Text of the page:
In just this year, rains fell on East Antarctica in March, as air temperatures were unusually warm. During the summer, the Alps lost 5 percent of their ice cover. And in September, Greenland set a new record for melting at that time of year, said the report by the International Cryosphere Climate Initiative research network.
Following the planet’s eight warmest years on record, there is growing evidence that the world’s icy regions are melting at increasing rates — and far faster than scientists had expected.
The newest report’s authors highlighted the “terminal diagnosis” for the ice that forms and floats atop the Arctic Ocean each summer.
“Just as there’s no longer a credible path to keeping warming to 1.5 degrees Celsius, there’s no credible path to avoiding an ice-free summer,” said co-author Robbie Mallett, a sea ice researcher at University College London.
The report’s release coincided with the start of the U.N. climate summit, which runs through Nov. 18 in Sharm el-Sheikh, Egypt. On Monday evening, Arctic campaigners and Indigenous youth from the region planned a media event to mark the demise of sea ice.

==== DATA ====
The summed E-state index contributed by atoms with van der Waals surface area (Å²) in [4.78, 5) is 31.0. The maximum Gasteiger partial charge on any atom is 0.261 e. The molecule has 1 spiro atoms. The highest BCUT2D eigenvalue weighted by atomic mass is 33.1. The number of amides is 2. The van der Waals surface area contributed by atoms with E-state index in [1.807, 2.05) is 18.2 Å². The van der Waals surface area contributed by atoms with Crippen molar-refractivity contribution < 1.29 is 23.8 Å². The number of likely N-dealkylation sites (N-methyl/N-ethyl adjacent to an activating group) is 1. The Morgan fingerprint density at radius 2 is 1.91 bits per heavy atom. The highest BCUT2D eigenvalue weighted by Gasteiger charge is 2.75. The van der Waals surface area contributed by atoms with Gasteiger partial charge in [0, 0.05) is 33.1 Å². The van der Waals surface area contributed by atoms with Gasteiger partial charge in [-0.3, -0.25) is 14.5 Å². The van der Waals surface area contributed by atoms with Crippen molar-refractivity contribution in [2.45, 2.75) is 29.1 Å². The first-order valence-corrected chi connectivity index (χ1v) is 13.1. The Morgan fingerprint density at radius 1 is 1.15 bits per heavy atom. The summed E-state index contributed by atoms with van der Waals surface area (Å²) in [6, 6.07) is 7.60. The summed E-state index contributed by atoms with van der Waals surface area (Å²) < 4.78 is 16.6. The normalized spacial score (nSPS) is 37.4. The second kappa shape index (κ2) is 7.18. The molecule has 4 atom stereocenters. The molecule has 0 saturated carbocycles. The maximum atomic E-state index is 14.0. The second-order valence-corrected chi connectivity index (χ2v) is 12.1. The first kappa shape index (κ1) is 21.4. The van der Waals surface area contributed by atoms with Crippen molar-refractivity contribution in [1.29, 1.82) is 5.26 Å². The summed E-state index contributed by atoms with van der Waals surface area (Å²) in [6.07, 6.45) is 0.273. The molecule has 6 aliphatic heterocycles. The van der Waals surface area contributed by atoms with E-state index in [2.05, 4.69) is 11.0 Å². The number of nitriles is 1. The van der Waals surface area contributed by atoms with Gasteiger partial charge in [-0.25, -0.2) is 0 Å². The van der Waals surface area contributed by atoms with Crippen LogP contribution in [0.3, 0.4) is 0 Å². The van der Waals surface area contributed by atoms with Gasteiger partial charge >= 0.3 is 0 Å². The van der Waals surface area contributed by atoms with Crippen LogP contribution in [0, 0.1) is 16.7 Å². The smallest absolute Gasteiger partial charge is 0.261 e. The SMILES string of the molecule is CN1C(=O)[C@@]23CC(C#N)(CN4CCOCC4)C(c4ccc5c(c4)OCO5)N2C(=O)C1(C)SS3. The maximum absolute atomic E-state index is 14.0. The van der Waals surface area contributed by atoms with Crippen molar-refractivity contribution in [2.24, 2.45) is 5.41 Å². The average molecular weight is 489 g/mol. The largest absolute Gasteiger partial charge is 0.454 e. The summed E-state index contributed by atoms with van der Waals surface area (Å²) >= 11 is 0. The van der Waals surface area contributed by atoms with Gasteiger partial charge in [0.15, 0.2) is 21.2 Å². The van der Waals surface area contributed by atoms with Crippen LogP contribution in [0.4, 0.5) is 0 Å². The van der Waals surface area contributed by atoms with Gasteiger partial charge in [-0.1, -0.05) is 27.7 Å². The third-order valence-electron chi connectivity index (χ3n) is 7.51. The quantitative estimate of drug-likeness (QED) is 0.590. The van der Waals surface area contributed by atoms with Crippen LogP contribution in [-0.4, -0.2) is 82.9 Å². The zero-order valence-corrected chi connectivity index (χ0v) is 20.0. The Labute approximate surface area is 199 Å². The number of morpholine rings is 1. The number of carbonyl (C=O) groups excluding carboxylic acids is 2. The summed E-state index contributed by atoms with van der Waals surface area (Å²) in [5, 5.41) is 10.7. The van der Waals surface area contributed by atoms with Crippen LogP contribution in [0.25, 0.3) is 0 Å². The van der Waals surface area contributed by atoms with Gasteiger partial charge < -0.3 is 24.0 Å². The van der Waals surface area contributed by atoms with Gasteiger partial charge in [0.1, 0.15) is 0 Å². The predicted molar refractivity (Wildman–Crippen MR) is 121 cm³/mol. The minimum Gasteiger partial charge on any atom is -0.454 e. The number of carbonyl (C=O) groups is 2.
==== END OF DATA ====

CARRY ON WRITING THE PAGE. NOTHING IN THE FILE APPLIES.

Mallett said COP27 talks would do little to save the summer sea ice.
“We’re starting to see something that can’t be saved,” he said.
Last year, the U.N. Intergovernmental Panel on Climate Change said summer sea ice would be lost even if warming peaked at 1.6 degrees above the preindustrial average. The world is currently on track for 2.8 degrees of warming by 2100.
If summer sea ice is lost, no multiyear sea ice — sea ice that persists in the ocean from year to year — will remain.
“A distinct environment on Earth is going to go extinct,” said Mallett.
This will have a profound impact on a region that is home to more than 4.5 million, and which faces increasing erosion as climate change fuels stronger winds and waves, he said.
Scientists say the world in this decade must cut carbon-dioxide emissions in half from 2005 levels, and reach net zero by 2050, to prevent runaway climate change with extreme impacts.
But even if this were achieved, the world’s ice-covered regions would begin to stabilize only at some point between 2040 and 2080, the report said. Glacier melt would continue for more than a century before slowing by 2200.